As I continue to say, its a work in progress. But, I do pay more attention to content on labels, and how food makes me feel because I want a long and energetic life. I prefer fresh over canned over fake. And if we went pound for pound, I might actually take JohnnyMac in this contest. I say this as I enjoy my spinach salad with local goat cheese and organic cranberries. But oops, I did eat a handful of the Easter Whopper Eggs so I tread lightly. But I haven't purchased fake butter spray in months!

Tuesday, April 21, 2009

A contest no one should win

This morning, my stomach churned when I accidentally ran over a little animal that had already been hit in the road. I would gladly revisit that scene again in lieu of opening a weekly rag in Atlanta called 'Creative Loafing' and having my eyes fall prey to this photo.

After calming my gag reflex, I simply had to know what in the world this photo reflected. And let me just note, bless it if you have great confidence. I love people who work with what their momma gave them. However, this photo has just too much pale skin and derrieres for an unsuspecting girl who is just trying to drink her herbal tea and catch up on some local news.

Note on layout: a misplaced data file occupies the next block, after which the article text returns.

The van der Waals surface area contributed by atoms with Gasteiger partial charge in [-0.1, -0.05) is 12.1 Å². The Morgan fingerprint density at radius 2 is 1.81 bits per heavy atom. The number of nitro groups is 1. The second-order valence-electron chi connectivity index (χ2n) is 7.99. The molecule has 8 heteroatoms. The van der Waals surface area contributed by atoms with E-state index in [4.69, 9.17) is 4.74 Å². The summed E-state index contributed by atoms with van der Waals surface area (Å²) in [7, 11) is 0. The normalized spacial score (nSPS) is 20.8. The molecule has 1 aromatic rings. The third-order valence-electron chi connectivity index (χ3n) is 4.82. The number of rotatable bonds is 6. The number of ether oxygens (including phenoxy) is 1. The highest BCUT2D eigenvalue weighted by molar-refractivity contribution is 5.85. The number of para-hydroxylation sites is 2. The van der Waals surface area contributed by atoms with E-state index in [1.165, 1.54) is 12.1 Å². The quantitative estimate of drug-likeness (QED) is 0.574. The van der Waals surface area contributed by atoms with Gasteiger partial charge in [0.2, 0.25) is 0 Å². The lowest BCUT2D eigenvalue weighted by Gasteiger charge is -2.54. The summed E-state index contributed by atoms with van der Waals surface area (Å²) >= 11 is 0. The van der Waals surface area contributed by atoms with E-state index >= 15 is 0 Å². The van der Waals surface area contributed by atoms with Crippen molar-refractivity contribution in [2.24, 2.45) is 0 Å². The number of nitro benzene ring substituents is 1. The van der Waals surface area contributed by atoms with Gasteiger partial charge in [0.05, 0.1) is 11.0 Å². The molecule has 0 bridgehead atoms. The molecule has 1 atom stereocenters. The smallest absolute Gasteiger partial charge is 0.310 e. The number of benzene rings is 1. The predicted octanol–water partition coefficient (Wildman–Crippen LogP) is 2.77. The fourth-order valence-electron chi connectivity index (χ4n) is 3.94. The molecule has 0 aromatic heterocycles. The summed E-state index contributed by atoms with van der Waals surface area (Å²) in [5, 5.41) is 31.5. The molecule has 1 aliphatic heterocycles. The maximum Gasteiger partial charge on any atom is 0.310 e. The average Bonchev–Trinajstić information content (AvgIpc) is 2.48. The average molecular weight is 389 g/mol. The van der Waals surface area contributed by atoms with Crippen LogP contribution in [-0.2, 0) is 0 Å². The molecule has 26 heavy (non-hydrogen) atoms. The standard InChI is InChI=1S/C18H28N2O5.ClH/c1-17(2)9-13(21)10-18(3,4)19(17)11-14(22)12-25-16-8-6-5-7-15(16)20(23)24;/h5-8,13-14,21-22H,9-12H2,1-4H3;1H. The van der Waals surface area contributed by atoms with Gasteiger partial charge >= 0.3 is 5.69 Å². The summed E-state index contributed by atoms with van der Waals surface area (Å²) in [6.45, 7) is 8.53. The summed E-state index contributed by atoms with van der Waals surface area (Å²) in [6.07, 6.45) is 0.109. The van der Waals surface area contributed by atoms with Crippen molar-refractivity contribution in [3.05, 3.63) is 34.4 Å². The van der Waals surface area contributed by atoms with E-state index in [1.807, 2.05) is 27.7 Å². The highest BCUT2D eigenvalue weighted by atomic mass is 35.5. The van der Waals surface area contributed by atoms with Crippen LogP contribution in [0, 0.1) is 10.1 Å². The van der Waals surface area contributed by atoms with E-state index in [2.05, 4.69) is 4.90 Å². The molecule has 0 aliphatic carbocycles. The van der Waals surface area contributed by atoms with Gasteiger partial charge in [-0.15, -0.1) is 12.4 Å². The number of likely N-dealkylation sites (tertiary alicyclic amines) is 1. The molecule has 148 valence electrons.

Recently, Altanta was home to a convention called Frolicon. And these unabashed women were contestants in the "Most Spankable Arse" contest.

And no, I wouldn't make this up because if I would make this up, I certainly would include a better photo. And according to the paper, this photo captures the contestants "warming up". And by all means, you probably would need to warm up as you pursue first place in this crowning ceremony.

And Frolicon is apparently billed as a SciFi convention. Because nothing pays tribute to Captain Kirk and Dr. Spock better than a palm to the ass.

Monday, April 20, 2009

Say it right

And finally, a much needed break from the typical coverage of AIG and more struggling corporations. But I would never guess the Wall Street Journal would be the host of such an digression from their usual style. I love it.

When I was a young college student, I popped over to the jewelry counter at Nordstrom to have a necklace fixed. The woman behind the counter asked how she could help and I replied "The clasp on this Givenchy necklace broke, and would love to have it fixed." I, unknowing, committed a major faux pas. Not in asking for service but in my pronunciation. I had pronounced it gi-ven-chee.